A friend tweeted back that she would love to hear what ideas I came up with. I still haven’t formulated a full plan, but last night a piece of it came into focus. It started with reading this series of tweets from a former Congress staffer on
How to effectively talk to your member of congress

A step not mentioned in that link is figuring out what to talk to my representatives about. Specific conversation is much more effective than generalized conversation. If you call and say “Please oppose Bill A because of reason Z” That is concrete and actionable. Whereas “Protect the rights of vulnerable people” can be interpreted in all sorts of ways, both good and bad. It is also more effective to talk about specific bills right before they are voted on.

It turns out there is a website dedicated to informing US Citizens when Congress is in session and what they’ll be voting on.
Calendars and Schedules for the House and Senate

They don’t yet have a schedule for 2017, but I noticed that the House will be in session the week of November 14. Here is a list of bills they will be voting on. Maybe one of those bills matters to you. You might want to check.

I also googled and found a website that makes it easy to find out who your representatives are and how to contact them. whoismyrepresentative.com

Having found those sites, I’ve realized that if I take a small fraction of the time I spend reading news sites and just scan over upcoming legislation, I will be aware when a bill occurs that I feel strongly about. Then I can take the few minutes necessary to call my representative. Or if I feel really strongly, perhaps I can speak up to draw attention to the bill. Or if I feel critically urgent about a particular bill, I might be able to organize a group of people to work together to support or oppose.

I suspect I won’t feel critically urgent very often. The vast majority of bills are routine or have no effect where I live. I’ll leave those to the people who are affected.

For this next week, one bill jumped out at me. H.R.5332 Women, Peace, and Security act. (Full text available at the link) In my quick read, it states that, statistically, peace treaties and agreements last longer when women are involved in making them, so therefore the US should make an effort to include more women in creating peace treaties and in negotiations. I would like to see that pass, so I’ll be calling my representative this week.

I’m also setting a reminder on my calendar to check back on the scheduling website in a month to see if they’ve posted the 2017 schedule yet. Then once they have, I’ll set reminders to check the specific bills the week before they get voted on. This is a small sustainable thing I can do.

Comments are open on the original post at onecobble.com.

November 9th, 2016

Worries

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It turns out that I am among the people who are afraid because of the election results. I’d already been informed that our health insurance premium would be going up by $600 per month. Now I’m wondering if I’ll have health insurance at all a year from now. I worry that financial uncertainty will impact sales in our store over the holiday months. Which then affects my budget for next year. There are lots of large question marks. We’ll figure it out and find a way through, but the ambient anxiety in our house has gone up. I have a child who seriously and earnestly advocated for moving to a different country, even though it meant leaving her friends. She’s that scared. I don’t know what the increased uncertainty, and possible unpleasant interactions at school, will do to destabilize my kids’ mental health. We’d barely managed to get to a place where no one was in crisis.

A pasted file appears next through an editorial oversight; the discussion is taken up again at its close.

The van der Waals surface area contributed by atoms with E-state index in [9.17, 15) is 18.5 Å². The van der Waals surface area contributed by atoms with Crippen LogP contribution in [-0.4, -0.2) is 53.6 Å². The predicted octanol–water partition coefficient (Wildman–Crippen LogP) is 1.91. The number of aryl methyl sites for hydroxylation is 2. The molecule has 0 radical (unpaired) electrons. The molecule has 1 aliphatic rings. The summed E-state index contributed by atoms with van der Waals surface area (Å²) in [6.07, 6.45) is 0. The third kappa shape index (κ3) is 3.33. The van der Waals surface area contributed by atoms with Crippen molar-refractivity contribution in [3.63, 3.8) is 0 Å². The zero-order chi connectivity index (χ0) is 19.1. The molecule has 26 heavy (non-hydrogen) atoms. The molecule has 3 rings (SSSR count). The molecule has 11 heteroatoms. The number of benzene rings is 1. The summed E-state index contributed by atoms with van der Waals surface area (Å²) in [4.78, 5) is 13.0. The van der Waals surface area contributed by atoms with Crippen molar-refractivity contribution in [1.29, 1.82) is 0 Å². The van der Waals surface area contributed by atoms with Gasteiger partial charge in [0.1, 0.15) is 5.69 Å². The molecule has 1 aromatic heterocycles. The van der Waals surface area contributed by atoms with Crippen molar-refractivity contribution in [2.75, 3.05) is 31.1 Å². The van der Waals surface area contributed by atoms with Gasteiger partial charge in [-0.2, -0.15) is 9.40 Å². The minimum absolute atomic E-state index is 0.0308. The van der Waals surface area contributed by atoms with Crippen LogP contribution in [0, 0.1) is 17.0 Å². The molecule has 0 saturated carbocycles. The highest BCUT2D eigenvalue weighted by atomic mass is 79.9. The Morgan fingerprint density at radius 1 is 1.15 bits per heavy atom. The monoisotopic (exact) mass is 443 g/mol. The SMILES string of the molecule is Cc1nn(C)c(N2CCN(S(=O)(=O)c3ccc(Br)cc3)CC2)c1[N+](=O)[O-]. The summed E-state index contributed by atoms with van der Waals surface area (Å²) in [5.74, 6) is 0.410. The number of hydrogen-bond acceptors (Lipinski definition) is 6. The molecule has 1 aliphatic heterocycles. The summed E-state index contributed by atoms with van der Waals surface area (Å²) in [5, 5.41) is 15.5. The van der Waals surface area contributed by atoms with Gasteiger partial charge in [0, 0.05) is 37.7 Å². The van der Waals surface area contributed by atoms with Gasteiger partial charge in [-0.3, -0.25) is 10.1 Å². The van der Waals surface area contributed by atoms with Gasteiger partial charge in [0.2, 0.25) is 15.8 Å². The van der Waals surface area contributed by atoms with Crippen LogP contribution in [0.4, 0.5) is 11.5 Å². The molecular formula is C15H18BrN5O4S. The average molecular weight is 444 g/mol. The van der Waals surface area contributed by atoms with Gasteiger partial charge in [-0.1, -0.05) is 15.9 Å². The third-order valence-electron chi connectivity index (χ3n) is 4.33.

And those are just the top of my head worries. I have larger worries for friends and family whose situations are far more vulnerable than mine. I worry for friends who are more likely to become targets for anger and hatred.

Yet, I believe in the power of people to band together and help each other through. So I’m going to spend today being kind. I’m also going to try to listen to the thin thread of reassurance which is coming to me and saying “It may be rough for a while, but you’ll be okay.” I’m also going to remember that anxiety means I’m focused on the future instead of being focused on today. I don’t have to do all the days ahead of me yet. I just have to do today, one hour at a time.

Comments are open on the original post at onecobble.com.

November 7th, 2016

Cocooning

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Since last Friday I’ve been practicing some deliberate cocooning. This means I’m not checking news sites, only peeking at social media to see if I’ve been messaged, and generally letting the larger world take care of itself without me paying attention. I’ve already placed my vote, what small amount of control I have has been exercised. So I’m going to ignore numbers and polls. Tomorrow I’m going to do my best to be occupied with work. Then Wednesday I’m going to do the same while there is furor over whatever result we get. Because no matter the election results, a significant portion of our fellow Americans will be terrified of the result. I hope that those who are relieved can be kind to those who are afraid. Because if I am among the afraid group, I would dearly love to be reassured that things will be okay.